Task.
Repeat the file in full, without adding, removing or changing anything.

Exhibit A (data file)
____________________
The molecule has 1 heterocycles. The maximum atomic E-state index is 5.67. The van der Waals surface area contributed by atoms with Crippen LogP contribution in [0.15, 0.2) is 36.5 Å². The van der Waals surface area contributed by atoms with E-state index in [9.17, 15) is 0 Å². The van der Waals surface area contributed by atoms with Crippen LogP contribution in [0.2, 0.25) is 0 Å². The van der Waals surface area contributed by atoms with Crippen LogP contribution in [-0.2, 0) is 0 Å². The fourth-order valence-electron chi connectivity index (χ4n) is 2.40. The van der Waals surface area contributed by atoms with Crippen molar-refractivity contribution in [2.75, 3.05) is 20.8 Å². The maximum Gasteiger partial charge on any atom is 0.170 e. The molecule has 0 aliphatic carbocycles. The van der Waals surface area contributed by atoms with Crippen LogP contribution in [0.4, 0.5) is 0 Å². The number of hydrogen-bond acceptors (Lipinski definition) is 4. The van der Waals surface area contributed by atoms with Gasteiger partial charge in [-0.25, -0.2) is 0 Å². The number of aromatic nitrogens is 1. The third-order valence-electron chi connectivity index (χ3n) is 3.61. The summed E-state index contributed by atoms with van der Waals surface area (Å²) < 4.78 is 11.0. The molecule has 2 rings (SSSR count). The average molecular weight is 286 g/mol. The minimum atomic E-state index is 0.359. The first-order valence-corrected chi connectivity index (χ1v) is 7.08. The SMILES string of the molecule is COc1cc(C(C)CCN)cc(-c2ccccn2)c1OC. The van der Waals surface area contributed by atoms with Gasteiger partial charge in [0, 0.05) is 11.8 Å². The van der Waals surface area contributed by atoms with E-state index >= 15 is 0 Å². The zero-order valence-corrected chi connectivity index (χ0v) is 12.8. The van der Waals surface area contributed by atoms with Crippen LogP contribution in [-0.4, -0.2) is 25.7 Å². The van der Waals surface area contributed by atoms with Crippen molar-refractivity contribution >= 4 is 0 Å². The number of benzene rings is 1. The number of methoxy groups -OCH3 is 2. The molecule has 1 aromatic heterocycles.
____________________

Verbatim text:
The molecule has 1 heterocycles. The maximum atomic E-state index is 5.67. The van der Waals surface area contributed by atoms with Crippen LogP contribution in [0.15, 0.2) is 36.5 Å². The van der Waals surface area contributed by atoms with E-state index in [9.17, 15) is 0 Å². The van der Waals surface area contributed by atoms with Crippen LogP contribution in [0.2, 0.25) is 0 Å². The van der Waals surface area contributed by atoms with Crippen LogP contribution in [-0.2, 0) is 0 Å². The fourth-order valence-electron chi connectivity index (χ4n) is 2.40. The van der Waals surface area contributed by atoms with Crippen molar-refractivity contribution in [2.75, 3.05) is 20.8 Å². The maximum Gasteiger partial charge on any atom is 0.170 e. The molecule has 0 aliphatic carbocycles. The van der Waals surface area contributed by atoms with Crippen LogP contribution in [0.4, 0.5) is 0 Å². The number of hydrogen-bond acceptors (Lipinski definition) is 4. The van der Waals surface area contributed by atoms with Gasteiger partial charge in [-0.25, -0.2) is 0 Å². The number of aromatic nitrogens is 1. The third-order valence-electron chi connectivity index (χ3n) is 3.61. The summed E-state index contributed by atoms with van der Waals surface area (Å²) < 4.78 is 11.0. The molecule has 2 rings (SSSR count). The average molecular weight is 286 g/mol. The minimum atomic E-state index is 0.359. The first-order valence-corrected chi connectivity index (χ1v) is 7.08. The SMILES string of the molecule is COc1cc(C(C)CCN)cc(-c2ccccn2)c1OC. The van der Waals surface area contributed by atoms with Gasteiger partial charge in [0, 0.05) is 11.8 Å². The van der Waals surface area contributed by atoms with E-state index >= 15 is 0 Å². The zero-order valence-corrected chi connectivity index (χ0v) is 12.8. The van der Waals surface area contributed by atoms with Crippen LogP contribution in [-0.4, -0.2) is 25.7 Å². The van der Waals surface area contributed by atoms with Crippen molar-refractivity contribution >= 4 is 0 Å². The number of benzene rings is 1. The number of methoxy groups -OCH3 is 2. The molecule has 1 aromatic heterocycles.